There was considerable testimony as to the smoking policy of the hospital. Patients were classified, usually by the head nurse or the doctor, in one of three categories: (1) patients who were not permitted to smoke under any circumstances (including patients who were heavily sedated); (2) patients who were under no restrictions as to smoking; and (3) patients who were allowed to smoke only if some responsible person sat with them while they smoked. Smoking materials for the third category of patients were kept locked at the nurses' station. The hospital records contain no indication that Miller was restricted as to smoking. However, a nurse's aide testified that she would sit with him while he smoked and would take his smoking materials to the nurses' station. The medications nurse indicated that it was against her policy to permit a patient to smoke in bed after he had been given Mellaril. She had seen him smoking on November 6, but had seen no smoking materials when she gave him his medication on November 7. Miller's attending physician testified that it was his policy not to permit a markedly confused patient to smoke, but he did allow slightly confused patients to smoke if there was someone with them. The attending physician testified that he did not believe smoking would be hazardous to Miller and placed no restrictions on his smoking.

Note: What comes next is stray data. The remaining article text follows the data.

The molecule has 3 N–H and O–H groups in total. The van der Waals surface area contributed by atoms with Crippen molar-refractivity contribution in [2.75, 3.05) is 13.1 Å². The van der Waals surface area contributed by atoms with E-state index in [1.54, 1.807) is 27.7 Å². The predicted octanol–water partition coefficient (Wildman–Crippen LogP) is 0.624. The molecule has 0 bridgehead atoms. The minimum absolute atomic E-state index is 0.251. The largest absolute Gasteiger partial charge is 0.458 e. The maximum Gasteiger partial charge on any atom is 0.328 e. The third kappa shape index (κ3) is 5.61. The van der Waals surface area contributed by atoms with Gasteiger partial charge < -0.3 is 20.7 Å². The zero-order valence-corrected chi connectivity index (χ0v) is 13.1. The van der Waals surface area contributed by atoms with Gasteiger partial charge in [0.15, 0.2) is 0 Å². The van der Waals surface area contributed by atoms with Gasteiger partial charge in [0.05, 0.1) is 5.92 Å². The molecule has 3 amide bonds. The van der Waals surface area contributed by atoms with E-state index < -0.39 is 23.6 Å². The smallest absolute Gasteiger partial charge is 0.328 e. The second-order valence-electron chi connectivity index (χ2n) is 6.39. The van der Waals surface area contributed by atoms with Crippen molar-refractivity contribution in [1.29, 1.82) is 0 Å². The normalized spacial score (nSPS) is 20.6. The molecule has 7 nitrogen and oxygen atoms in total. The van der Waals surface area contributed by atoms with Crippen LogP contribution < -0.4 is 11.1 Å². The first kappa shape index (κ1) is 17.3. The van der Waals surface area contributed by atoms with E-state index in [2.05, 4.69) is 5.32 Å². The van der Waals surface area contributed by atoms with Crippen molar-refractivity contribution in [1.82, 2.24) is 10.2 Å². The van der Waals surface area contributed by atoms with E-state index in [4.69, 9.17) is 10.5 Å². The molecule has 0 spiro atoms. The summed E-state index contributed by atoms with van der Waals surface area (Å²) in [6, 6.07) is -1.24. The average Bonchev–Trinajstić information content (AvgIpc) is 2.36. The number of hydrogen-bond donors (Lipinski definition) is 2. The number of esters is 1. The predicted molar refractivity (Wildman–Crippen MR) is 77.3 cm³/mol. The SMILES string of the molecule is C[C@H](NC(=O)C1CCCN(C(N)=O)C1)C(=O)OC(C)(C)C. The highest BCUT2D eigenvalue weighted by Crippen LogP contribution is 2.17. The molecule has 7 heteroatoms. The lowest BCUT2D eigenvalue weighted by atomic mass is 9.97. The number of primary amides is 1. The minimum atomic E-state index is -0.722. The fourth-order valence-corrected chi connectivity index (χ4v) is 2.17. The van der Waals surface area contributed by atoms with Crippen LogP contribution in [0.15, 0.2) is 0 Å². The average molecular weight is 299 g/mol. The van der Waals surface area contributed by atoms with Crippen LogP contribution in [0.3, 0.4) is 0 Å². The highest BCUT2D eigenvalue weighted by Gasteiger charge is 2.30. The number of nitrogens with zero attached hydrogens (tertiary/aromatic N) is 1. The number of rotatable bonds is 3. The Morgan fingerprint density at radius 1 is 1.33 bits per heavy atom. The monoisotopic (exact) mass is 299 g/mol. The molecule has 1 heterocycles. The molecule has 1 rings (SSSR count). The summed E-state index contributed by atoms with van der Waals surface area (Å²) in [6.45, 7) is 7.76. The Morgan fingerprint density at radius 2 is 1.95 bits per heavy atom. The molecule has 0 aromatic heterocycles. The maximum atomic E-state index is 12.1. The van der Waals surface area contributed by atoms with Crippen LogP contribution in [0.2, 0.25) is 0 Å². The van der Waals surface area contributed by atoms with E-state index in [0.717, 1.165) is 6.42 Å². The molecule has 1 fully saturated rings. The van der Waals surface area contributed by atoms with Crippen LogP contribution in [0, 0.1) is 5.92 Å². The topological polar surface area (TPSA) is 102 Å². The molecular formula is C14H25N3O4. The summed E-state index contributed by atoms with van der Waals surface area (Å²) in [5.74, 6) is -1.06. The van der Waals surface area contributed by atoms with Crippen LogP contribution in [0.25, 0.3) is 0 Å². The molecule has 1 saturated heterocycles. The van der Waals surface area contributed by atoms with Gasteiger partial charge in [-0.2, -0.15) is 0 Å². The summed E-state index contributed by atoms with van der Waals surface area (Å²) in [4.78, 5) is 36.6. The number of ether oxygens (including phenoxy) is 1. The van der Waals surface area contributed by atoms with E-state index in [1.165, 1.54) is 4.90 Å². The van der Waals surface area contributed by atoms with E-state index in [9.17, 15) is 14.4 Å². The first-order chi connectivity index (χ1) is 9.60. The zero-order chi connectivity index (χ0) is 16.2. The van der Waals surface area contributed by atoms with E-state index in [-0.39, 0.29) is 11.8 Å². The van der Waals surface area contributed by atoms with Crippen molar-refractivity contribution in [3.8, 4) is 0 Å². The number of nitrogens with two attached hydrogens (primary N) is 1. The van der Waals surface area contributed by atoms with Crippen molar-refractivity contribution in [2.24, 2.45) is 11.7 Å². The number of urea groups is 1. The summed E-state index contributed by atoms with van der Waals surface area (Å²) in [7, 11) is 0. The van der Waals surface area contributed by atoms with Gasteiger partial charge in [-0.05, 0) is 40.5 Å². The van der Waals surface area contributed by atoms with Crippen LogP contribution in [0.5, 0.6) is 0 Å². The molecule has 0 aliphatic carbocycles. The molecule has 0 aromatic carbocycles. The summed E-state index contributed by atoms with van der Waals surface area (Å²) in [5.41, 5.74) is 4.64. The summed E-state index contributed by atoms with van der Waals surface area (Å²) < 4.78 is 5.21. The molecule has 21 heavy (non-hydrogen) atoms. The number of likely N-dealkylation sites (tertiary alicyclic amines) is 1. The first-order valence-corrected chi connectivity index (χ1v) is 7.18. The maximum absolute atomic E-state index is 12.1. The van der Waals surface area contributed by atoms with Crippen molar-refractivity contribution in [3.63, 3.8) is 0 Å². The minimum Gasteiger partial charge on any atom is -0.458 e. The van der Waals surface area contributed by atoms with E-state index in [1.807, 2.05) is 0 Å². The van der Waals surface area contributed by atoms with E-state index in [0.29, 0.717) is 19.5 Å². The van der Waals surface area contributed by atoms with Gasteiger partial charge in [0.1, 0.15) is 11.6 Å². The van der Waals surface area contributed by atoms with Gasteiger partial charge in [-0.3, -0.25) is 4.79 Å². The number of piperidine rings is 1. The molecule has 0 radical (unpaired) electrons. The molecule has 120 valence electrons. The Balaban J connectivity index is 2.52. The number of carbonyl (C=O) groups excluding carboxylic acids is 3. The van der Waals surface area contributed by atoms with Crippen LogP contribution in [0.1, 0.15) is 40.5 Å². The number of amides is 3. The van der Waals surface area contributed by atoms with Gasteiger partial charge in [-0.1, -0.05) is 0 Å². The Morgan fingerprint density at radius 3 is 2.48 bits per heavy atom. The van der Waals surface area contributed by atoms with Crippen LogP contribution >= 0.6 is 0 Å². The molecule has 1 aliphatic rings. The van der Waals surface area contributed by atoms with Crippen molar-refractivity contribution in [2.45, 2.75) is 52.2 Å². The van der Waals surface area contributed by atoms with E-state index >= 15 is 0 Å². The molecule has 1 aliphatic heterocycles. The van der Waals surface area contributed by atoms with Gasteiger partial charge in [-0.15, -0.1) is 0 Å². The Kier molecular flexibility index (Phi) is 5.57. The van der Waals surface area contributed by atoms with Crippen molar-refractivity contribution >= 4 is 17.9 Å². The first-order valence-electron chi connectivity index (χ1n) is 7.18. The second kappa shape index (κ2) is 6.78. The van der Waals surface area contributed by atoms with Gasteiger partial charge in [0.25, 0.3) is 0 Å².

At times during his hospitalization, Miller was restrained to prevent him from getting out of bed and wandering around or falling out of bed.

The attending physician testified that drowsiness is a symptom displayed in some persons after administration of Mellaril, but that the dosage received by Miller would not create a hazard so far as smoking was concerned.

The trial judge made complete findings of fact. He found the hospital negligent for failure to take measures to prevent, or at least supervise and control, Miller's use of his pipe while in the hospital; that Miller was negligent in his use of the pipe while smoking in bed; that the negligence of each *6 was equal; that the total hospital costs and doctor bills were $13,141.30 (including those paid by Medicare, from which the expenses prior to the fire were to be deducted); that $10,000 would compensate Miller for his pain and suffering; and that Miller, on cross-examination, testified to feeling some responsibility for his own injuries. The court quoted Verry v. Murphy, 163 N.W.2d 721, 735 (N.D.1969), as follows:

"... a party cannot claim the benefit of a version of relevant facts more favorable to him than he has made for himself by his own testimony."

Miller contends that he should not be found negligent since one cannot be negligent without either actual or constructive knowledge of the danger and an understanding of what he is doing, and that the trial court failed to recognize the proper rule as to the hospital's duty of care of confused patients.